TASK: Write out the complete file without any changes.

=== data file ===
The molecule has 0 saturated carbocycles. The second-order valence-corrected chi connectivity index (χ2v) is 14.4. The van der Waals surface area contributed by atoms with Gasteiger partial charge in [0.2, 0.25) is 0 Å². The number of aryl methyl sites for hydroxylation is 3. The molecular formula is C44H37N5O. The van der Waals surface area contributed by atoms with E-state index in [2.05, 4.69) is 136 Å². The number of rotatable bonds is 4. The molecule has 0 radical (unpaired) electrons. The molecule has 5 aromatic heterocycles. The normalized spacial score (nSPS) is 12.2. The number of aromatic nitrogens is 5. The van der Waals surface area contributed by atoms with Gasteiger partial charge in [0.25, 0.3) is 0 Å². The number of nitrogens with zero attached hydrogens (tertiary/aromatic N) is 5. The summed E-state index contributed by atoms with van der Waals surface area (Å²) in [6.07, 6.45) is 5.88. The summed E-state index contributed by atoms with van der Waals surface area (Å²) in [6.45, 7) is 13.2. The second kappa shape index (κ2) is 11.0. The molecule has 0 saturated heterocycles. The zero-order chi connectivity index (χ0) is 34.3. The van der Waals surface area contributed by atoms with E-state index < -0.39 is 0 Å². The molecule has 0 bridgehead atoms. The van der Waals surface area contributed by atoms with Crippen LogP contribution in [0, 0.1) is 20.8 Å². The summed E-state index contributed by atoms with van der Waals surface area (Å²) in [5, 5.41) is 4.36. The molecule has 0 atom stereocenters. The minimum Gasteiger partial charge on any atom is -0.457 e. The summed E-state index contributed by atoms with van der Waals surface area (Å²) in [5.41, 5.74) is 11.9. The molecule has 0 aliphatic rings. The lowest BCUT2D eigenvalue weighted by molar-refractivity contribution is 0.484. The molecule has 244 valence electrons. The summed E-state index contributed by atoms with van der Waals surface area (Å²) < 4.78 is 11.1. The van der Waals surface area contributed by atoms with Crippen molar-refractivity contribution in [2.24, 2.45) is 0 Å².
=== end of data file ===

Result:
The molecule has 0 saturated carbocycles. The second-order valence-corrected chi connectivity index (χ2v) is 14.4. The van der Waals surface area contributed by atoms with Gasteiger partial charge in [0.2, 0.25) is 0 Å². The number of aryl methyl sites for hydroxylation is 3. The molecular formula is C44H37N5O. The van der Waals surface area contributed by atoms with E-state index in [2.05, 4.69) is 136 Å². The number of rotatable bonds is 4. The molecule has 0 radical (unpaired) electrons. The molecule has 5 aromatic heterocycles. The normalized spacial score (nSPS) is 12.2. The number of aromatic nitrogens is 5. The van der Waals surface area contributed by atoms with Gasteiger partial charge in [0.25, 0.3) is 0 Å². The number of nitrogens with zero attached hydrogens (tertiary/aromatic N) is 5. The summed E-state index contributed by atoms with van der Waals surface area (Å²) in [6.07, 6.45) is 5.88. The summed E-state index contributed by atoms with van der Waals surface area (Å²) in [6.45, 7) is 13.2. The second kappa shape index (κ2) is 11.0. The molecule has 0 saturated heterocycles. The zero-order chi connectivity index (χ0) is 34.3. The van der Waals surface area contributed by atoms with E-state index < -0.39 is 0 Å². The molecule has 0 bridgehead atoms. The van der Waals surface area contributed by atoms with Crippen LogP contribution in [0, 0.1) is 20.8 Å². The summed E-state index contributed by atoms with van der Waals surface area (Å²) in [5, 5.41) is 4.36. The molecule has 0 atom stereocenters. The minimum Gasteiger partial charge on any atom is -0.457 e. The summed E-state index contributed by atoms with van der Waals surface area (Å²) in [5.41, 5.74) is 11.9. The molecule has 0 aliphatic rings. The lowest BCUT2D eigenvalue weighted by molar-refractivity contribution is 0.484. The molecule has 244 valence electrons. The summed E-state index contributed by atoms with van der Waals surface area (Å²) < 4.78 is 11.1. The van der Waals surface area contributed by atoms with Crippen molar-refractivity contribution in [2.24, 2.45) is 0 Å².